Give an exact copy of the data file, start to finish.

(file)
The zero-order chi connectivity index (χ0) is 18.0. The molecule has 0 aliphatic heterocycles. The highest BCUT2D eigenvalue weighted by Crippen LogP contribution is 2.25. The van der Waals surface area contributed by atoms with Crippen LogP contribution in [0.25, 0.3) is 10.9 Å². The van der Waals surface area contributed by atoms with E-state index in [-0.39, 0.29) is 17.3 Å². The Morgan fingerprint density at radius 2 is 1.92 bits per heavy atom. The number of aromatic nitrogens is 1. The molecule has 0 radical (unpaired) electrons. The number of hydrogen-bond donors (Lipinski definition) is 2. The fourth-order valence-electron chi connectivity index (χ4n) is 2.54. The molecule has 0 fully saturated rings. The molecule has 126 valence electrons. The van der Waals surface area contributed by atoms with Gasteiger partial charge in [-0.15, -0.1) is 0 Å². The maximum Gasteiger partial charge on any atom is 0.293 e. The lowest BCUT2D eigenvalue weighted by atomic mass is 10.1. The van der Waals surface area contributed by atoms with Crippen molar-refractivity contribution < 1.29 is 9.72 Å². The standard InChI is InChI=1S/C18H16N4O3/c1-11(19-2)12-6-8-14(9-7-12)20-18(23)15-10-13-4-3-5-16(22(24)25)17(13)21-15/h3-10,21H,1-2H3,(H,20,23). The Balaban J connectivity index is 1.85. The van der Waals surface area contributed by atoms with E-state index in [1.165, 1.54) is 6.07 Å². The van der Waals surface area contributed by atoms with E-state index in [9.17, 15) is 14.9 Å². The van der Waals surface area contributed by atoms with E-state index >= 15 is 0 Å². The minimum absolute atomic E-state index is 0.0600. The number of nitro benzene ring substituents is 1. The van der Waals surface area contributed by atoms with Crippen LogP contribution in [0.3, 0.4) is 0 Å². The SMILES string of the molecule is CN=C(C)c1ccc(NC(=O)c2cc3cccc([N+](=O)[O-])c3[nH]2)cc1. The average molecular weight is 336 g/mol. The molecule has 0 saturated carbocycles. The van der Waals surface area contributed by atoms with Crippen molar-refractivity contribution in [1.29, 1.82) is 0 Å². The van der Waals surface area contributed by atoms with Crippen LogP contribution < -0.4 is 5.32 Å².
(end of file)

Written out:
The zero-order chi connectivity index (χ0) is 18.0. The molecule has 0 aliphatic heterocycles. The highest BCUT2D eigenvalue weighted by Crippen LogP contribution is 2.25. The van der Waals surface area contributed by atoms with Crippen LogP contribution in [0.25, 0.3) is 10.9 Å². The van der Waals surface area contributed by atoms with E-state index in [-0.39, 0.29) is 17.3 Å². The Morgan fingerprint density at radius 2 is 1.92 bits per heavy atom. The number of aromatic nitrogens is 1. The molecule has 0 radical (unpaired) electrons. The number of hydrogen-bond donors (Lipinski definition) is 2. The fourth-order valence-electron chi connectivity index (χ4n) is 2.54. The molecule has 0 fully saturated rings. The molecule has 126 valence electrons. The van der Waals surface area contributed by atoms with Gasteiger partial charge in [-0.15, -0.1) is 0 Å². The maximum Gasteiger partial charge on any atom is 0.293 e. The lowest BCUT2D eigenvalue weighted by atomic mass is 10.1. The van der Waals surface area contributed by atoms with Crippen molar-refractivity contribution < 1.29 is 9.72 Å². The standard InChI is InChI=1S/C18H16N4O3/c1-11(19-2)12-6-8-14(9-7-12)20-18(23)15-10-13-4-3-5-16(22(24)25)17(13)21-15/h3-10,21H,1-2H3,(H,20,23). The Balaban J connectivity index is 1.85. The van der Waals surface area contributed by atoms with E-state index in [1.165, 1.54) is 6.07 Å². The van der Waals surface area contributed by atoms with E-state index in [9.17, 15) is 14.9 Å². The van der Waals surface area contributed by atoms with E-state index >= 15 is 0 Å². The minimum absolute atomic E-state index is 0.0600. The number of nitro benzene ring substituents is 1. The van der Waals surface area contributed by atoms with Crippen LogP contribution in [0.3, 0.4) is 0 Å². The SMILES string of the molecule is CN=C(C)c1ccc(NC(=O)c2cc3cccc([N+](=O)[O-])c3[nH]2)cc1. The average molecular weight is 336 g/mol. The molecule has 0 saturated carbocycles. The van der Waals surface area contributed by atoms with Crippen molar-refractivity contribution in [1.29, 1.82) is 0 Å². The van der Waals surface area contributed by atoms with Crippen LogP contribution < -0.4 is 5.32 Å².